Hello and welcome to a special programme marking the 70th anniversary of the end of the Second World War. Joining me in the studio today is noted historian and author Professor Jan Rychlík. Rather than simply do the obvious and discuss the end of World War II, I thought it might be interesting to focus on the efforts of the Czech resistance throughout the duration of the war.
Professor Rychlík, thank you for joining me. Let’s begin with the mobilisation in 1938. Czechs were ready and willing to fight, and then suddenly the “Munich Dictate” – as it is known here, not the “Munich Agreement” as it was called in the West – basically orders Czechoslovakia to lower its arms and open its borders. So what happened to all that energy that was ready to fight?
“Well, people were very upset and dissatisfied. However, everybody essentially knew that Czechoslovakia could not win in a war against Nazi Germany. Because the Czech army would have to fight while surrounded by enemy states, with a fifth column inside the state [the Sudeten Germans]. And also a strategic defence plan signed between France and Czechoslovakia depended on the active participation of France and possibly the Soviet Union. And when France said they would not fight, then this war was lost from the very beginning. But the moral significance of armed resistance, even if it would have been a massacre, would have been enormous.”
Because there were some in the military who were saying: let’s just fight, even if we lose.
“Yes, definitely. A fight in 1938 would have brought together the Czechs, Slovaks and Ruthenians. There were no differences between these groups during the mobilisation. Half of the Czechoslovak German population deserted or fled to Germany. Of course, the Hungarian and Polish reservists in the country were not very happy, but joined the army nonetheless. But there was enormous enthusiasm among the Czechs, Slovaks and Ruthenians, who welcomed the war and wanted to fight against Germany.”
In the brief period in which the Munich Agreement was functional, and the reduced Czechoslovakia existed – before the establishment of the Protectorate following the Nazi invasion in March 1939 – were the Czechs willing to learn to live with it? I saw a map containing the slogan “Malá, ale našě”, meaning “It’s small, but it’s ours...”. So was there a sense of: we hate it but we’ll learn to live with it?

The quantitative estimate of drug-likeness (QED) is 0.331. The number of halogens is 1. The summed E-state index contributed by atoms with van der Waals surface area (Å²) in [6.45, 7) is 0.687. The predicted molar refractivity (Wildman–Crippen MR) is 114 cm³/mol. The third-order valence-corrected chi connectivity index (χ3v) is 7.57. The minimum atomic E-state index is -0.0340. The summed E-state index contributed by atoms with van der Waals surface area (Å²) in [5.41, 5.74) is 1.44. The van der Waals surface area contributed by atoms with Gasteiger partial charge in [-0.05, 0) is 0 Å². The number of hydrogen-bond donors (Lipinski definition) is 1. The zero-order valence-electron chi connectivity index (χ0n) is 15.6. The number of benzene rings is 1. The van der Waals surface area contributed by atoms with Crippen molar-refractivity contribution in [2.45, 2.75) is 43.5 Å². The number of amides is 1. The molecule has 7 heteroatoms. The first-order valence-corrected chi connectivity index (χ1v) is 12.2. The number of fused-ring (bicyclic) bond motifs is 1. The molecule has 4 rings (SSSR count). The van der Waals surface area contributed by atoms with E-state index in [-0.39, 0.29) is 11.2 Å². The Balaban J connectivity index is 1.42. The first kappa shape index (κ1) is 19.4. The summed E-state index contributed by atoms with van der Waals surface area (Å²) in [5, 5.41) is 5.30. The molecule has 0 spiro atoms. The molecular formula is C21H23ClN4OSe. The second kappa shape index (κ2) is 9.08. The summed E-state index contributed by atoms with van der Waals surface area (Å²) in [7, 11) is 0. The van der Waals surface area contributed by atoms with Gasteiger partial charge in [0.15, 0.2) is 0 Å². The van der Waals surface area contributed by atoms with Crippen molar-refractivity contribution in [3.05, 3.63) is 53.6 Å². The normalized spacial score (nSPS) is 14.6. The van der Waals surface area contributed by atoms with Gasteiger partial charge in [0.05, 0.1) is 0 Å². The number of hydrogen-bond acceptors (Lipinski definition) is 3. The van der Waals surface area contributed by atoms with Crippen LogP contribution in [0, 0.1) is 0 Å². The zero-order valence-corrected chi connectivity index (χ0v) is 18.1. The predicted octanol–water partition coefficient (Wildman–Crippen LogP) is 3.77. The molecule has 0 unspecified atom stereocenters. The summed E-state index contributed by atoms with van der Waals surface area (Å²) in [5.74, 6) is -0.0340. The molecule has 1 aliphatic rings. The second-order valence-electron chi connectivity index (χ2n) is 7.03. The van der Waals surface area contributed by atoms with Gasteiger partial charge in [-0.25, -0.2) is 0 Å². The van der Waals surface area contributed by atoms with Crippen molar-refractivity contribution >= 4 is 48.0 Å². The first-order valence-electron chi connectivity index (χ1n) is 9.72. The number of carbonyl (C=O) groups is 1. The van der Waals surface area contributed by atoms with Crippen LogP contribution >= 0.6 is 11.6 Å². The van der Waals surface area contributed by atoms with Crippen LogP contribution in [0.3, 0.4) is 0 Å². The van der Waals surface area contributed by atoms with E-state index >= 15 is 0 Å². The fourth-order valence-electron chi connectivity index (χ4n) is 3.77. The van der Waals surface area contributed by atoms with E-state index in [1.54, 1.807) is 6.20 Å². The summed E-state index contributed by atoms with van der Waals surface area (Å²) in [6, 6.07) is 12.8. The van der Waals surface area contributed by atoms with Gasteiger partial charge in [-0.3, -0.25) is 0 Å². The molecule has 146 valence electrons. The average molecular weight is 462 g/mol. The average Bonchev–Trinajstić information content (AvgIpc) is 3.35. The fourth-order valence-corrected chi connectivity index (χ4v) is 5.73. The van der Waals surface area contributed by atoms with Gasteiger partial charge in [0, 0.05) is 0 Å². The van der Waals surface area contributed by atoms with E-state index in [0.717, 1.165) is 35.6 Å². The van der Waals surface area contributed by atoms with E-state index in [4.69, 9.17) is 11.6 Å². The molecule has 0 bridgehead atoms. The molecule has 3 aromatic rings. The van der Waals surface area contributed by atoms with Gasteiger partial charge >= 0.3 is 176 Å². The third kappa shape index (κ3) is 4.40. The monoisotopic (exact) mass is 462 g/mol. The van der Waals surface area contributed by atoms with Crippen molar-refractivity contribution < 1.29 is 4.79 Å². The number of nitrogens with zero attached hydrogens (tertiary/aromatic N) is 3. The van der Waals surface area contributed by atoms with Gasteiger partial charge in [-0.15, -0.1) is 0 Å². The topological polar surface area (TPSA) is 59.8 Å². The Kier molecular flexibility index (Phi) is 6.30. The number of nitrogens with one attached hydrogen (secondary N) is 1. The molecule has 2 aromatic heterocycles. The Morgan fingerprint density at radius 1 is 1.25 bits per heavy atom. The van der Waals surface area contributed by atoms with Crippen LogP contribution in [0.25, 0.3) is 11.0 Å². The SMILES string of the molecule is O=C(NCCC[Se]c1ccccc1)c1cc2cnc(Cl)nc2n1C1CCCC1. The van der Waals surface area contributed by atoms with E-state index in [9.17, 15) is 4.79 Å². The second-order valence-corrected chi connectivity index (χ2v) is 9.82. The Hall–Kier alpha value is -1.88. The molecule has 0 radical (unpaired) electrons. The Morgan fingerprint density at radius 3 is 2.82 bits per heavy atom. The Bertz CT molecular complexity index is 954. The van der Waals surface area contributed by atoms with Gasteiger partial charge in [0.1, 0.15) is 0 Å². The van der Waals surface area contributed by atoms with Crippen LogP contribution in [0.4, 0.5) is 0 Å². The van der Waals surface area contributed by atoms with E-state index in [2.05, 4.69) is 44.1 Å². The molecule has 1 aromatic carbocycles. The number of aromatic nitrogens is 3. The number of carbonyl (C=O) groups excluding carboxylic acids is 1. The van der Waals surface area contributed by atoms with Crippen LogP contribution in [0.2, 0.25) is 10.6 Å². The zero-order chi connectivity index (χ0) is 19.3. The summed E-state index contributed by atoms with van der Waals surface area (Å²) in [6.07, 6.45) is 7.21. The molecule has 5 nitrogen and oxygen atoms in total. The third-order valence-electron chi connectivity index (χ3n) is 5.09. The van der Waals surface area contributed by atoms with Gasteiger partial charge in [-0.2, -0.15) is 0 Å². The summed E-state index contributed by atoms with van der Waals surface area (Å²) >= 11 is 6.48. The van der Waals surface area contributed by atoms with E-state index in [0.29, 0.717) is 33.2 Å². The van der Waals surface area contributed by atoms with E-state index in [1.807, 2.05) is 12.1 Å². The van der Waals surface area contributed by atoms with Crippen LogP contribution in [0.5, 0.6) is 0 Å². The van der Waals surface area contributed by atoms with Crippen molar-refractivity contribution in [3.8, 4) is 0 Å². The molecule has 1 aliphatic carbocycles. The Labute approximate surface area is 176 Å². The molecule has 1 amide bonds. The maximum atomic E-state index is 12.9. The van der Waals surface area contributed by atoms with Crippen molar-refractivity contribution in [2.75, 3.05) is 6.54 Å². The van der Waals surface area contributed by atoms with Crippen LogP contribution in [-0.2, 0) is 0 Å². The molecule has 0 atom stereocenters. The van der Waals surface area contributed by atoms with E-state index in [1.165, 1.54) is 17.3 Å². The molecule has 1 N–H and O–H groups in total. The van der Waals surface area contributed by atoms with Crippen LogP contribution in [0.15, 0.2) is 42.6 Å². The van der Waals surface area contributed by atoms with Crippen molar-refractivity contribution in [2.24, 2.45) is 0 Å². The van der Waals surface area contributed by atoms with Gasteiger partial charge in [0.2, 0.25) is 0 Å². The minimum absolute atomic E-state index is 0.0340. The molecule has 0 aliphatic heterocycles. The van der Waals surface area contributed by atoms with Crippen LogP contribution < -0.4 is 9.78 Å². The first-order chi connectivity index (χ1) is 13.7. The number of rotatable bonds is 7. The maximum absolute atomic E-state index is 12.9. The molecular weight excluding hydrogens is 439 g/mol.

“Yes, I’m convinced that the Czechs would probably have swallowed the fact that part of the historical Bohemian territories were lost to Germany if they still had a Czechoslovak, or Czech state after the separation of Slovakia. You must understand that the Czech state existed here for more than one-thousand years. And now for the first time it disappeared. Because the Germans didn’t consider the Protectorate to be a Czech state. Not even an occupied state. It was not state at all; it was a form of colonial administration. And this was unacceptable to the Czechs. So in the spring of 1939, the Czechs were probably the only ones who wished for war – and a major war – as soon as possible. Peace was very dangerous, because it would have set in stone the new reality, which I believe was simply unacceptable for every Czech.”
How did the resistance build up? Was there already a resistance during the 1938-39 period?
“Edvard Beneš, the Czech president who went into exile, knew that one way or another, the Czech state will be restored eventually. But, of course, no-one knew at the start how the Second World War would turn out. Another point is that the Czech resistance was different from resistances in other countries such a Poland, Yugoslavia, Greece or France. Firstly, as one Czech historian has pointed out, it was a non-shooting resistance. Because there were no weapons. There had been no armed conflict prior to the capitulation [both after Munich in 1938, and the Nazi invasion of 1939]. This was different to what had occurred in Poland, Yugoslavia or Greece. So people had no weapons; they had to even surrender their hunting rifles. To posses a weapon under the German Protectorate was a criminal offence punishable by death.”
And in March 1939, the Nazis breached the new indefensible borders of Czechoslovakia.